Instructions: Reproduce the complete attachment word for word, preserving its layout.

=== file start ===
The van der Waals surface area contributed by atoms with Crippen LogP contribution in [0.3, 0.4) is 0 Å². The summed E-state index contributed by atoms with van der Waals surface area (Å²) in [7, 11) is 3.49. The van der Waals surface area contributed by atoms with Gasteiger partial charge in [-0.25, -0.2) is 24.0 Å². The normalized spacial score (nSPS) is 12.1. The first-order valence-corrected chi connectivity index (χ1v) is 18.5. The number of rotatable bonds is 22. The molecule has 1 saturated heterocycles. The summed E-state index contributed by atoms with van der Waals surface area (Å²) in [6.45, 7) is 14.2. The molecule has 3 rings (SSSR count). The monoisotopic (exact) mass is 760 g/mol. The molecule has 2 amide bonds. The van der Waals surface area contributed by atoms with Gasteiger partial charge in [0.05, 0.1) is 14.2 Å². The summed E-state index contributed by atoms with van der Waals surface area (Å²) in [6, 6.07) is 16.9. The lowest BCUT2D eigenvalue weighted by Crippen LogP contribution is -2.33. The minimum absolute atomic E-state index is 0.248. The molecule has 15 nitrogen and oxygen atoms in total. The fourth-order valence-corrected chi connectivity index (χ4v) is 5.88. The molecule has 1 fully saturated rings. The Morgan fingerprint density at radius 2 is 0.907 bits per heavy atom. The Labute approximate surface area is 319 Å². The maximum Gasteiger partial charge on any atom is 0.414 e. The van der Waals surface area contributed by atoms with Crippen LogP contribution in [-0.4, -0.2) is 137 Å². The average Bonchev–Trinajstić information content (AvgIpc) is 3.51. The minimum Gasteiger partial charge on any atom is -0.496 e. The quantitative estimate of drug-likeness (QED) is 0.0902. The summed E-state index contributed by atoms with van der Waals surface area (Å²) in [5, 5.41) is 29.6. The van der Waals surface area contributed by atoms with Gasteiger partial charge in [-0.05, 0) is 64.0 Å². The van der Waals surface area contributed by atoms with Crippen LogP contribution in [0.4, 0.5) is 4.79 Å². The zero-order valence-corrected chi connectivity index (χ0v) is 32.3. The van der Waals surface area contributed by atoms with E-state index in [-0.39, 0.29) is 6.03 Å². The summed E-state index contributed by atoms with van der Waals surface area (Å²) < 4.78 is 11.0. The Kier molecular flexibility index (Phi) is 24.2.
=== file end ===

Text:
The van der Waals surface area contributed by atoms with Crippen LogP contribution in [0.3, 0.4) is 0 Å². The summed E-state index contributed by atoms with van der Waals surface area (Å²) in [7, 11) is 3.49. The van der Waals surface area contributed by atoms with Gasteiger partial charge in [-0.25, -0.2) is 24.0 Å². The normalized spacial score (nSPS) is 12.1. The first-order valence-corrected chi connectivity index (χ1v) is 18.5. The number of rotatable bonds is 22. The molecule has 1 saturated heterocycles. The summed E-state index contributed by atoms with van der Waals surface area (Å²) in [6.45, 7) is 14.2. The molecule has 3 rings (SSSR count). The monoisotopic (exact) mass is 760 g/mol. The molecule has 2 amide bonds. The van der Waals surface area contributed by atoms with Gasteiger partial charge in [0.05, 0.1) is 14.2 Å². The summed E-state index contributed by atoms with van der Waals surface area (Å²) in [6, 6.07) is 16.9. The lowest BCUT2D eigenvalue weighted by Crippen LogP contribution is -2.33. The minimum absolute atomic E-state index is 0.248. The molecule has 15 nitrogen and oxygen atoms in total. The fourth-order valence-corrected chi connectivity index (χ4v) is 5.88. The molecule has 1 fully saturated rings. The Morgan fingerprint density at radius 2 is 0.907 bits per heavy atom. The Labute approximate surface area is 319 Å². The maximum Gasteiger partial charge on any atom is 0.414 e. The van der Waals surface area contributed by atoms with Crippen LogP contribution in [-0.4, -0.2) is 137 Å². The average Bonchev–Trinajstić information content (AvgIpc) is 3.51. The minimum Gasteiger partial charge on any atom is -0.496 e. The quantitative estimate of drug-likeness (QED) is 0.0902. The summed E-state index contributed by atoms with van der Waals surface area (Å²) in [5, 5.41) is 29.6. The van der Waals surface area contributed by atoms with Gasteiger partial charge in [-0.05, 0) is 64.0 Å². The van der Waals surface area contributed by atoms with Crippen LogP contribution in [0.4, 0.5) is 4.79 Å². The zero-order valence-corrected chi connectivity index (χ0v) is 32.3. The van der Waals surface area contributed by atoms with E-state index in [-0.39, 0.29) is 6.03 Å². The summed E-state index contributed by atoms with van der Waals surface area (Å²) < 4.78 is 11.0. The Kier molecular flexibility index (Phi) is 24.2.